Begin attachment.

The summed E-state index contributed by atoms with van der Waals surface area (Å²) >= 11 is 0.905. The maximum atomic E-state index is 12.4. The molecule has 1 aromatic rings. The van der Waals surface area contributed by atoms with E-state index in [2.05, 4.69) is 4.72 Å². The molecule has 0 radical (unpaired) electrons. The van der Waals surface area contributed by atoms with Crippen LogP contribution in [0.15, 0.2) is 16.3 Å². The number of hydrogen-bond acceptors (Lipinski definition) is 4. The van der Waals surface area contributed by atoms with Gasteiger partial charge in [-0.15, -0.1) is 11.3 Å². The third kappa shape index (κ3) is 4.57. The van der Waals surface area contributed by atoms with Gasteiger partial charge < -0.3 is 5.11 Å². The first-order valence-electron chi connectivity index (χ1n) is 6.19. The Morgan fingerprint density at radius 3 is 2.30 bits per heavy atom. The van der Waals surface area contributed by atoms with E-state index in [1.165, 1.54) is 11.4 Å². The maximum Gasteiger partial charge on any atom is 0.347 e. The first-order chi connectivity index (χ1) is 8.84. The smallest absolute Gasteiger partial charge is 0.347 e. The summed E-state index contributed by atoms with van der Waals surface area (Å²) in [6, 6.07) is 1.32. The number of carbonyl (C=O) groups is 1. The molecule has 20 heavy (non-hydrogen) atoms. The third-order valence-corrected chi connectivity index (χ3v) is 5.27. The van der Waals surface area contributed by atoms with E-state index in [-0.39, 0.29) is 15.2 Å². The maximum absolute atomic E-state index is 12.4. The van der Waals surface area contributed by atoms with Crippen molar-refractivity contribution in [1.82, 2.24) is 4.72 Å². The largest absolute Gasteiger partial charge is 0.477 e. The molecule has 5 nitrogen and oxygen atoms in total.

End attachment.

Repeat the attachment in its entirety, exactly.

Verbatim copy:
The summed E-state index contributed by atoms with van der Waals surface area (Å²) >= 11 is 0.905. The maximum atomic E-state index is 12.4. The molecule has 1 aromatic rings. The van der Waals surface area contributed by atoms with E-state index in [2.05, 4.69) is 4.72 Å². The molecule has 0 radical (unpaired) electrons. The van der Waals surface area contributed by atoms with Crippen LogP contribution in [0.15, 0.2) is 16.3 Å². The number of hydrogen-bond acceptors (Lipinski definition) is 4. The van der Waals surface area contributed by atoms with Gasteiger partial charge in [-0.15, -0.1) is 11.3 Å². The third kappa shape index (κ3) is 4.57. The van der Waals surface area contributed by atoms with Gasteiger partial charge < -0.3 is 5.11 Å². The first-order valence-electron chi connectivity index (χ1n) is 6.19. The Morgan fingerprint density at radius 3 is 2.30 bits per heavy atom. The van der Waals surface area contributed by atoms with E-state index in [1.165, 1.54) is 11.4 Å². The maximum Gasteiger partial charge on any atom is 0.347 e. The first-order chi connectivity index (χ1) is 8.84. The smallest absolute Gasteiger partial charge is 0.347 e. The summed E-state index contributed by atoms with van der Waals surface area (Å²) in [6, 6.07) is 1.32. The number of carbonyl (C=O) groups is 1. The molecule has 20 heavy (non-hydrogen) atoms. The third-order valence-corrected chi connectivity index (χ3v) is 5.27. The van der Waals surface area contributed by atoms with E-state index in [-0.39, 0.29) is 15.2 Å². The maximum absolute atomic E-state index is 12.4. The van der Waals surface area contributed by atoms with Crippen molar-refractivity contribution in [1.82, 2.24) is 4.72 Å². The largest absolute Gasteiger partial charge is 0.477 e. The molecule has 5 nitrogen and oxygen atoms in total.